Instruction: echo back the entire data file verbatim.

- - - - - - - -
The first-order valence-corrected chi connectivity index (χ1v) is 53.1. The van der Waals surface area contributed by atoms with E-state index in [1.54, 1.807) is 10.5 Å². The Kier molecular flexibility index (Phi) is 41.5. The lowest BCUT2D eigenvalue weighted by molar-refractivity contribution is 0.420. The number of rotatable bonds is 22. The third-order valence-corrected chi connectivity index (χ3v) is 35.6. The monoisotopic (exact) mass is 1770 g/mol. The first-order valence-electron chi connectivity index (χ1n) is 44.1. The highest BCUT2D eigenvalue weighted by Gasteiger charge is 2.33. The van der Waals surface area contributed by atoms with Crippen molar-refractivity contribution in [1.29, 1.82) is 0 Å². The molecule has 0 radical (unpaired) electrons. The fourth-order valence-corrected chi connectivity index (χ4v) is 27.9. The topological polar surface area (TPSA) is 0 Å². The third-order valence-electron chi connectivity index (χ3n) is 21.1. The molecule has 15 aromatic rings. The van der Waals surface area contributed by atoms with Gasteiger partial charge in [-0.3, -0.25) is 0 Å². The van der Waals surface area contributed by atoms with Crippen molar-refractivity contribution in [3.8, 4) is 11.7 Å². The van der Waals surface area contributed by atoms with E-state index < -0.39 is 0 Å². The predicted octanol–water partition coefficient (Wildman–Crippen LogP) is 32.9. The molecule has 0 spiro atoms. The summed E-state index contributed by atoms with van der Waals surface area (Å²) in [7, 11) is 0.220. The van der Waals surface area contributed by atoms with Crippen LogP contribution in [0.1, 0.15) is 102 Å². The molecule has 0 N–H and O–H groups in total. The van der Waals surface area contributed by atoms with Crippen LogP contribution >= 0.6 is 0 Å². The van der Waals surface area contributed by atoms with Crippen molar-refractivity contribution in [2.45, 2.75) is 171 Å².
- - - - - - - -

The first-order valence-corrected chi connectivity index (χ1v) is 53.1. The van der Waals surface area contributed by atoms with E-state index in [1.54, 1.807) is 10.5 Å². The Kier molecular flexibility index (Phi) is 41.5. The lowest BCUT2D eigenvalue weighted by molar-refractivity contribution is 0.420. The number of rotatable bonds is 22. The third-order valence-corrected chi connectivity index (χ3v) is 35.6. The monoisotopic (exact) mass is 1770 g/mol. The first-order valence-electron chi connectivity index (χ1n) is 44.1. The highest BCUT2D eigenvalue weighted by Gasteiger charge is 2.33. The van der Waals surface area contributed by atoms with Crippen molar-refractivity contribution in [1.29, 1.82) is 0 Å². The molecule has 0 radical (unpaired) electrons. The fourth-order valence-corrected chi connectivity index (χ4v) is 27.9. The topological polar surface area (TPSA) is 0 Å². The third-order valence-electron chi connectivity index (χ3n) is 21.1. The molecule has 15 aromatic rings. The van der Waals surface area contributed by atoms with Gasteiger partial charge in [-0.3, -0.25) is 0 Å². The van der Waals surface area contributed by atoms with Crippen molar-refractivity contribution in [3.8, 4) is 11.7 Å². The van der Waals surface area contributed by atoms with E-state index < -0.39 is 0 Å². The predicted octanol–water partition coefficient (Wildman–Crippen LogP) is 32.9. The molecule has 0 spiro atoms. The summed E-state index contributed by atoms with van der Waals surface area (Å²) in [7, 11) is 0.220. The van der Waals surface area contributed by atoms with Crippen LogP contribution in [0.1, 0.15) is 102 Å². The molecule has 0 N–H and O–H groups in total. The van der Waals surface area contributed by atoms with Crippen LogP contribution >= 0.6 is 0 Å². The van der Waals surface area contributed by atoms with Crippen molar-refractivity contribution in [2.45, 2.75) is 171 Å².